10 films celebrating anniversaries

By Tatianna Salisbury

Time flies when there are hundreds of movies released every year, and the 2019 film season is in full swing with anticipated releases like “Captain Marvel,” “Dumbo” and “Avengers: Endgame” set to arrive within the coming months.


With so many reboots, sequels and original stories to look forward to, it’s easy to overlook the classics when searching for a film on a Saturday night. Here are 10 legendary films celebrating anniversaries in 2019 deserving of a rewatch.


“Avatar” (2009)

Director James Cameron’s 3-D spectacular fantasy won three Oscars for Best Achievement in Cinematography, Best Visual Effects and Best Art Direction. The film was also nominated for six additional Oscars including Best Motion Picture and Directing. At the 36th Saturn Awards, an award show dedicated to honoring the best in science fiction, horror and fantasy film, “Avatar” won all ten awards it was nominated for, including Best Science Fiction Film.

“Coraline” (2009)

The film, which celebrated its 10th anniversary this year, is the first stop-motion animated feature to be shot entirely in 3-D. At one hour and 40 minutes, it was the longest shot stop-motion film until 2016’s “Kubo and the Two Strings” beat it by two minutes. Director and writer Henry Selick, who was responsible for “The Nightmare Before Christmas” and “James and the Giant Peach,” adapted Neil Gaiman’s 2002 book into a screenplay about an 11-year old girl who becomes trapped in a world of both her wildest fantasies and greatest nightmares.

“Mean Girls” (2004)

Celebrating its 15th anniversary on April 30, the teen comedy has grown into an acclaimed cult classic with a Tony-nominated musical adaptation written by the film’s screenwriter Tina Fey. The film’s realistic look into the adolescent years of high school has become groundbreaking social commentary. While James Franco was originally considered for the role of Aaron Samuels, Jonathan Bennett was ultimately cast because Fey admitted she thought he “looked like Jimmy Fallon.”

“Pulp Fiction” (1994)

The crime bosses, dysfunctional romantic relationships and Royale with Cheese that Quentin Tarantino introduced audiences to in his crime drama “Pulp Fiction” in the early 1990s created a film experience unlike any other. Tarantino and co-writer Roger Avary won the 1995 Oscar for Best Writing, Screenplay Written Directly for the Screen. The film was nominated for six additional Oscars and five Golden Globes, winning the Globe for Best Screenplay, Motion Picture. The film is filled with bloody violence and classic catchphrases as it tells the intertwining stories of hitmen and boxers in Los Angeles as they navigate the crime-ridden streets.

“Forrest Gump” (1994)

Winning six Oscars including the 1995 Best Picture Academy Award, the film was based on author Winston Groom’s 1984 novel and adapted to the screen under the direction of “Back to the Future” director and writer Robert Zemeckis. “Forrest Gump” coined the phrase, “Life is like a box of chocolates,” and has grossed over $677 million worldwide to date.

“When Harry Met Sally…” (1989)

A romantic comedy that attempted to answer the question, “Can men and women just be friends?” is still as funny and relatable 30 years later as it was the day it released. Screenwriter Nora Ephron took five years to develop the final screenplay for the film, and the finished product, starring Billy Crystal and Meg Ryan, earned her a 1990 Oscar nomination for Best Writing, Screenplay Written Directly for the Screen.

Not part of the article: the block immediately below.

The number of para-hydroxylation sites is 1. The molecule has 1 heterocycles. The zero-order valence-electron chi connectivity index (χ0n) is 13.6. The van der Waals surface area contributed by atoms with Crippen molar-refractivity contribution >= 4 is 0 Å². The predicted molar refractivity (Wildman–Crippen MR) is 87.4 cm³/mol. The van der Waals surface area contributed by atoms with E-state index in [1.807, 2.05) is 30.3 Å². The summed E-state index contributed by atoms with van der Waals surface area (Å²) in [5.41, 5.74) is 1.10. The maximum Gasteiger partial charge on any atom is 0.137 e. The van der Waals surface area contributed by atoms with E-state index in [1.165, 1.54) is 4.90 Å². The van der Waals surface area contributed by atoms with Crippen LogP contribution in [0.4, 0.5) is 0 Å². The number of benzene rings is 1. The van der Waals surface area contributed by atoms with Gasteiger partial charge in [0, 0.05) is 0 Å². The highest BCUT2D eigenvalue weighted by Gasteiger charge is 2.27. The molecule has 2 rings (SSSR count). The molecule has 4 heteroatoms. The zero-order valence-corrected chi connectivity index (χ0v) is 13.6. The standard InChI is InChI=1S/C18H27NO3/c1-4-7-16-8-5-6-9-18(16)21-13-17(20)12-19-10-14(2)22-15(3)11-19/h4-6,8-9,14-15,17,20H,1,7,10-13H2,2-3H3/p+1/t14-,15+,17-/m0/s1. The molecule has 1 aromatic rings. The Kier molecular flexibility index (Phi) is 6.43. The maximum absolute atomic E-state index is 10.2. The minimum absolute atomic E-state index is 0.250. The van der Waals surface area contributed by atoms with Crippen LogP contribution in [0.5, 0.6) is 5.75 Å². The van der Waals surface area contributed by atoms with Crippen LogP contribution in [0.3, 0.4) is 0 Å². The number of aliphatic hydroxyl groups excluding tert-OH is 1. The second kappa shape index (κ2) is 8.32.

“Ghostbusters” (1984)

After being kicked out of Columbia University for unethical and dangerous experimentation, three parapsychology professors go into business for themselves as ghost removal servicemen. Directed by Ivan Reitman and starring comedy icons Bill Murray, Dan Aykroyd and Harold Ramis, the film was the highest grossing comedy until 1990 when “Home Alone” was released November 16, 1991.

“Alien” (1979)

Ridley Scott introduced the horrific fate of the crew of the commercial spaceship Nostromo as they investigated a distress call, a colony of eggs and a mysterious creature aboard the spaceship. Winning the 1980 Oscar for Best Visual Effects, the film’s practical effects set a standard at the Academy Awards for films to use as little optical or matte effects as possible to create the most realistic shots.

“Mary Poppins” (1964)

Disney’s “Mary Poppins” sang and danced its way to 13 nominations and five wins at the 1965 Oscars. Julie Andrews won her first Oscar for Best Actress in a Leading Role for headlining the film as Mary Poppins, the lovable no-nonsense nanny of the Banks’ children. The film is Walt Disney’s most successful evening at the Academy Awards, and also sealed Walt’s record as the most Oscar-winning person of all time. Walt won 26 Oscars in his lifetime and was nominated 59 times.

“The Wizard of Oz” (1939)

Starring Judy Garland, Frank Morgan and Margaret Hamilton, the beloved classic musical movie tells the story of Dorothy as she lands in the magical land of Oz, meets a cast of colorful characters and struggled to find her way home. While the film didn’t win Best Picture at the 1940 Oscars, it did nab the awards for Best Original Score and Best Original Song for “Over the Rainbow,” written by E.Y. Harburg and composed by Harold Arlen.